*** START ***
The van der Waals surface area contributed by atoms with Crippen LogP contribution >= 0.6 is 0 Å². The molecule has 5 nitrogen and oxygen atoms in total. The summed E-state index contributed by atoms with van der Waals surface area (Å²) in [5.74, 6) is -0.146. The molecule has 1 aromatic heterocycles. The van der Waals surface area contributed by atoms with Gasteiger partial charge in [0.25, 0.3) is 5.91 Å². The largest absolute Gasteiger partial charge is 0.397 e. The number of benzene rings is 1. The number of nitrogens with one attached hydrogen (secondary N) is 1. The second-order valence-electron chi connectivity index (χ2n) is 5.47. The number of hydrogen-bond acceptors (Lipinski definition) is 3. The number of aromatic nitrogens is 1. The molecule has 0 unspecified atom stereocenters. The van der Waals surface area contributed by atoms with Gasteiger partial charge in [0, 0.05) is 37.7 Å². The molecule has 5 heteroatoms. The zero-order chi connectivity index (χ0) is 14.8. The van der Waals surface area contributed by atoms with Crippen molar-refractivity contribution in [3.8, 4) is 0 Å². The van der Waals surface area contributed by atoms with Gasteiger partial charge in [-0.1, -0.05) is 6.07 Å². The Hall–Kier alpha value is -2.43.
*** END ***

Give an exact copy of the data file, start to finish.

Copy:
The van der Waals surface area contributed by atoms with Crippen LogP contribution >= 0.6 is 0 Å². The molecule has 5 nitrogen and oxygen atoms in total. The summed E-state index contributed by atoms with van der Waals surface area (Å²) in [5.74, 6) is -0.146. The molecule has 1 aromatic heterocycles. The van der Waals surface area contributed by atoms with Gasteiger partial charge in [0.25, 0.3) is 5.91 Å². The largest absolute Gasteiger partial charge is 0.397 e. The number of benzene rings is 1. The number of nitrogens with one attached hydrogen (secondary N) is 1. The second-order valence-electron chi connectivity index (χ2n) is 5.47. The number of hydrogen-bond acceptors (Lipinski definition) is 3. The number of aromatic nitrogens is 1. The molecule has 0 unspecified atom stereocenters. The van der Waals surface area contributed by atoms with Gasteiger partial charge in [0, 0.05) is 37.7 Å². The molecule has 5 heteroatoms. The zero-order chi connectivity index (χ0) is 14.8. The van der Waals surface area contributed by atoms with Crippen molar-refractivity contribution in [3.8, 4) is 0 Å². The van der Waals surface area contributed by atoms with Gasteiger partial charge in [-0.1, -0.05) is 6.07 Å². The Hall–Kier alpha value is -2.43.